What are antibodies? Antibodies are proteins produced by a particular type of cell in the immune system called B-cells. Antibodies are produced in response to a foreign substance in called an antigen; in this case the SARS-CoV-2 virus. Antibodies, also called immunoglobulins, are Y-shaped protein molecules. The tip of each arm of the Y is an area which binds to a specific area of an antigen and fits like a piece of a jigsaw puzzle only to that area. The SARS-CoV-2 virus may have dozens, even hundreds of such distinct areas each recognized by a different antibody molecule. When there is an antibody response the immune system produces a family of antibodies recognizing different specific areas on the virus. This is called a polyclonal response, because each member of the family of antibodies is produced by a different clone of B-cells. And, two different individuals will produce two different families of antibodies based on their own genetics. When the immune system encounters an infectious agent for the first time, whether it is a bacterium or a virus, it first produces Immunoglobulin M (IgM). IgM starts to appear several days after the infection starts. A few days later, a second type of antibody, Immunoglobulin G (IgG), starts to appear. Both IgM and IgG are families of antibodies to the SARS-CoV-2 virus. The IgM produced usually starts to disappear within a few weeks. The IgG antibodies in the blood continue to increase for several weeks and may remain for months before they disappear
Are all the SARS-CoV-2 antibody tests the same?
By early May 2020 well over 100 antibody tests were available. Each test was developed separately. Some of the tests tested for IgM, some for IgG, some for both. Tests determined that antibody was present or absent. Although it is possible to measure the level of an antibody present, the titer, none of these tests actually do so. There is very limited information about the accuracy of the available tests, but it has been observed that some of the tests have a high false positive rate and that two or three different tests done on the same individual may not agree on the presence of antibody. In the US over 20 different SARS-CoV-2 antibody tests were removed from the market because of inaccuracy.
What do we know about antibody responses to SARS-CoV-2?
As with most infections, IgM to SARS-CoV-2 starts to appear in some individuals about 3-5 days after the start of infection. But, depending on the sensitivity of the antibody test, it may be 3 weeks before some individuals show IgM to SARS-CoV-2. IgG to SARS-CoV-2 begins to appear a few days after IgM. A small percentage of individuals, around 5% who have COVID-19 with symptoms and a positive test for the virus appear not to develop antibodies even when they have recovered from COVID-19. How is this possible? The answer is that antibodies are not the primary function of the immune system which eliminates a current viral infection. Antibodies are however the primary protection from a future viral infection.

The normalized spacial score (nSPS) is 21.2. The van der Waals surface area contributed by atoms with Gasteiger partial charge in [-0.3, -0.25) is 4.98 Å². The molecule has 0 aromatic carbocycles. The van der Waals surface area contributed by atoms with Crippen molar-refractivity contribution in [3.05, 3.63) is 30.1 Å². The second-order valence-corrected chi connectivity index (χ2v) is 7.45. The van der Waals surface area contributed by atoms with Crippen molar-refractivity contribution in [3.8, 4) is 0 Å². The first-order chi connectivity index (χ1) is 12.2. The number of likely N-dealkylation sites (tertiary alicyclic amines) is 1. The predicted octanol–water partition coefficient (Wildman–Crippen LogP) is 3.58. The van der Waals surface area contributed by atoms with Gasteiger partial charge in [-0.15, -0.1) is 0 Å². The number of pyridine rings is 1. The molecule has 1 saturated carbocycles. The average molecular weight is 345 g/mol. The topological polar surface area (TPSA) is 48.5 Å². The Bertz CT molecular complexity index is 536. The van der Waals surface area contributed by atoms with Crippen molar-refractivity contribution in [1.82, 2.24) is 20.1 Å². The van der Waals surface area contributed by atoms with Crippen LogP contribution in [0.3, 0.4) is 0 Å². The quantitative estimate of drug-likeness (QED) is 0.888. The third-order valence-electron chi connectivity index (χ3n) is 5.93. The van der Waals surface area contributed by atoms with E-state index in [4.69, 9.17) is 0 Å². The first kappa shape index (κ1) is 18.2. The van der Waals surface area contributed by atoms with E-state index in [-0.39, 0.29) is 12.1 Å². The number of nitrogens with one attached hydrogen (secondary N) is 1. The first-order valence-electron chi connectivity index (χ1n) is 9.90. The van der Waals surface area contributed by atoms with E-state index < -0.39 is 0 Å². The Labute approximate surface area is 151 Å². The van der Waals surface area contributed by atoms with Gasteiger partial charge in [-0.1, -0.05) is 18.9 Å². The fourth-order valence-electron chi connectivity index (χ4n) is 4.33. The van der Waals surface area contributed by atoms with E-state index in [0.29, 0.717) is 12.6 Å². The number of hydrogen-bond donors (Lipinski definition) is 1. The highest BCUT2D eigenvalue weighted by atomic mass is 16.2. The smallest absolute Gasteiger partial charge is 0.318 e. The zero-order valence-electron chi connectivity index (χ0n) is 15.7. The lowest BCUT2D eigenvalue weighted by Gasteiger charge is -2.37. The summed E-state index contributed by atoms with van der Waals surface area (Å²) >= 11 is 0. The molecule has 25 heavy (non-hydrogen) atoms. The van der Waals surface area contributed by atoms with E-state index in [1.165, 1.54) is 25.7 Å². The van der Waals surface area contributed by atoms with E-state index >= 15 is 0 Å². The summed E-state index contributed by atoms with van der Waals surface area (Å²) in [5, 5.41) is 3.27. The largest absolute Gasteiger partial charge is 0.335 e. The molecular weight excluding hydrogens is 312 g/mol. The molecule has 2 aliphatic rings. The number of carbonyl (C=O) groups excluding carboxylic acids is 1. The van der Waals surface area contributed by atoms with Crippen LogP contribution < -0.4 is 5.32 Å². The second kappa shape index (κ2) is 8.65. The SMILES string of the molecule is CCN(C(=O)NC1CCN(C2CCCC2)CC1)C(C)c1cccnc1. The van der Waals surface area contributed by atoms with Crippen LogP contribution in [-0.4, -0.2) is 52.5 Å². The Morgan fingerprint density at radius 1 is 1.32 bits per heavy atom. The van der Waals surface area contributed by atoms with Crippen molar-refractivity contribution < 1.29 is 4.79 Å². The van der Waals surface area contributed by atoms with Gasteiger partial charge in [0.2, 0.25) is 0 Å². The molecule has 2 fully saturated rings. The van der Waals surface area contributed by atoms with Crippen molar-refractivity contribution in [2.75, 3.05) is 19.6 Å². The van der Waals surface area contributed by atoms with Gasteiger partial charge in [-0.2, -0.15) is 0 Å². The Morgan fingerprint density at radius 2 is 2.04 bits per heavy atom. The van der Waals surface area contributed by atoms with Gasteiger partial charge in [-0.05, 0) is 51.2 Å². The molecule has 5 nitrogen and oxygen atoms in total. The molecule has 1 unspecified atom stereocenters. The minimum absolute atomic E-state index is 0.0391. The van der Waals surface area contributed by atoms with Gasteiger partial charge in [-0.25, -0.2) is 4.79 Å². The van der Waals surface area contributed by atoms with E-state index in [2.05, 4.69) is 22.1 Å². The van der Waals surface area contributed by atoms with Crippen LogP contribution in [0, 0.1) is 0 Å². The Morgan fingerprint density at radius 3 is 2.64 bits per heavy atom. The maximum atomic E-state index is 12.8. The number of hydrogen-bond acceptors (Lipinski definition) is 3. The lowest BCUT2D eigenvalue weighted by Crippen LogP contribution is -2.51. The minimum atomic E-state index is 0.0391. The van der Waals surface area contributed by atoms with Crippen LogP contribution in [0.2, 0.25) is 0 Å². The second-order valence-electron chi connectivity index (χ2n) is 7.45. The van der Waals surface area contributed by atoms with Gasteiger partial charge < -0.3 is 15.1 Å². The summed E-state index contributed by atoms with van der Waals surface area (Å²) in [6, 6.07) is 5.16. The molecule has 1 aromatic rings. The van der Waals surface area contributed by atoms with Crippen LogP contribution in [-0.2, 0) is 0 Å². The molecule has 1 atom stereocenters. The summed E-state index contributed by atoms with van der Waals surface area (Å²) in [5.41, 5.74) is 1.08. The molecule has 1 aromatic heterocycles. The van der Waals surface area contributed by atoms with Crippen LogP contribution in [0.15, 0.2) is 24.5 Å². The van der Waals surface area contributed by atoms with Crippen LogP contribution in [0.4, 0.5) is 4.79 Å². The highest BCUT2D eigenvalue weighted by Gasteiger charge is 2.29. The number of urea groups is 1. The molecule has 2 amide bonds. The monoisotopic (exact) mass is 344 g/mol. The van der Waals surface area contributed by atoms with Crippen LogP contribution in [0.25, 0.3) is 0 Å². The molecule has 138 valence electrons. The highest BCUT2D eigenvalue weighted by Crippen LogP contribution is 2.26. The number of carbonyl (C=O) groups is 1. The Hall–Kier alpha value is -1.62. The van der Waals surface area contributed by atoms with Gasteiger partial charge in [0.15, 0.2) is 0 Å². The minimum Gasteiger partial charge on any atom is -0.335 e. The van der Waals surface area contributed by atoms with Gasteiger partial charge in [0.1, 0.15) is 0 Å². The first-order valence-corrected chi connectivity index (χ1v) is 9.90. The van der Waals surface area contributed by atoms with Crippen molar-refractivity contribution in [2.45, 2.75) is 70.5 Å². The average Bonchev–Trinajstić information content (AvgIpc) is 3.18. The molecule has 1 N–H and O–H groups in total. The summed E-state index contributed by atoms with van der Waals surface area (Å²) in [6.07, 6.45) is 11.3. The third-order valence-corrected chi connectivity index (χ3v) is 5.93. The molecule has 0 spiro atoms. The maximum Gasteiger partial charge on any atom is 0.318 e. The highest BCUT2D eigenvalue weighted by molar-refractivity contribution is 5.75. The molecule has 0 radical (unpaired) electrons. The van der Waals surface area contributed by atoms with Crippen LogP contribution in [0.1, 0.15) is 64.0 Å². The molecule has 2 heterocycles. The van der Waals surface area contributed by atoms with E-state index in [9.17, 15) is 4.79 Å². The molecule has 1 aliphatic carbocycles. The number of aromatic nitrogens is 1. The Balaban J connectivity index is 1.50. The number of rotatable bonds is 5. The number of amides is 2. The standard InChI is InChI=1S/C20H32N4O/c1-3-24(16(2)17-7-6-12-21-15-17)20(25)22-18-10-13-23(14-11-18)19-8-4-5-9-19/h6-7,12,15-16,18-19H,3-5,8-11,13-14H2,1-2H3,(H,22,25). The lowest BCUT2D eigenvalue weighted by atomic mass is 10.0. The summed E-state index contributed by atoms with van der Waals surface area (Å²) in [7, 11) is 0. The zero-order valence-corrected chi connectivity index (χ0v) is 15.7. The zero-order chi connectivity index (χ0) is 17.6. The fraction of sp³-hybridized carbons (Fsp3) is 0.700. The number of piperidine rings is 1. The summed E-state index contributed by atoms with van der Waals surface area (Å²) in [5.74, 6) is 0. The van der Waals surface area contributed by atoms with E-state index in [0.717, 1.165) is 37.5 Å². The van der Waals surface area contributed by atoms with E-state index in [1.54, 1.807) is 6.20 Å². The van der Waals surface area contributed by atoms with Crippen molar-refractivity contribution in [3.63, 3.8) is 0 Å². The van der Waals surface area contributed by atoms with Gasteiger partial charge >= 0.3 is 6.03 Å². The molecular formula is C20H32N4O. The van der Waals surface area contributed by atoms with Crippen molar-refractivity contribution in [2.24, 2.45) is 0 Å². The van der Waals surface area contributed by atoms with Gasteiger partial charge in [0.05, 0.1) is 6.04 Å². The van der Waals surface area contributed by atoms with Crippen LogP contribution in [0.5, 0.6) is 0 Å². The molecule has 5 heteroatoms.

Does the presence of antibodies mean immunity from future COVID-19? The answer is that we do not know the answer. We do not yet know whether the antibodies present will prevent future infection with SARSCoV-2. And if they do, we do not know how long levels of those antibodies will remain high enough to provide protection. Antibodies that protect from future infection are referred to as neutralizing antibodies. There can be some assessment of the neutralizing capability of antibodies by taking antibodies from a recovered COVID-19 patient and using them to block SARS-CoV-2 infection in other animals, but the only absolute evidence is the prevention of re-infection of a human during an outbreak of the SARS-CoV-2 virus. The goal for a vaccination against COVID-19
is of course to induce high levels of neutralizing antibodies in a high percentage of individuals who receive the vaccine. Once again, the only absolute evidence that such antibodies are present, and the vaccine is
effective is exposure of vaccinated individuals to SARS-CoV-2 in a future outbreak.
Testing for antibodies to SARS-CoV2 will be of increasing importance as this pandemic evolves. It will be of critical importance to increase the understanding of the antibody response to this coronavirus and to understand what is being measured by the various antibody tests. Of perhaps greatest importance will be the ability to assess the accuracy of different antibody tests and how they compare to one another. The first step in this will be appropriate coding of the various tests to reflect the origin of the specimen tested, the identity of what is being tested, the method used to include the specific device, the encoding of results, and assessment of the predictive value of each test. Only then can we assess the level of protection of individuals by their antibody levels, the effectiveness of vaccines, and develop our knowledge of how to control COVID-19 at a population level. The practices around coding for tests related to COVID-19 including the antibody tests for the virus will be addressed in a future article.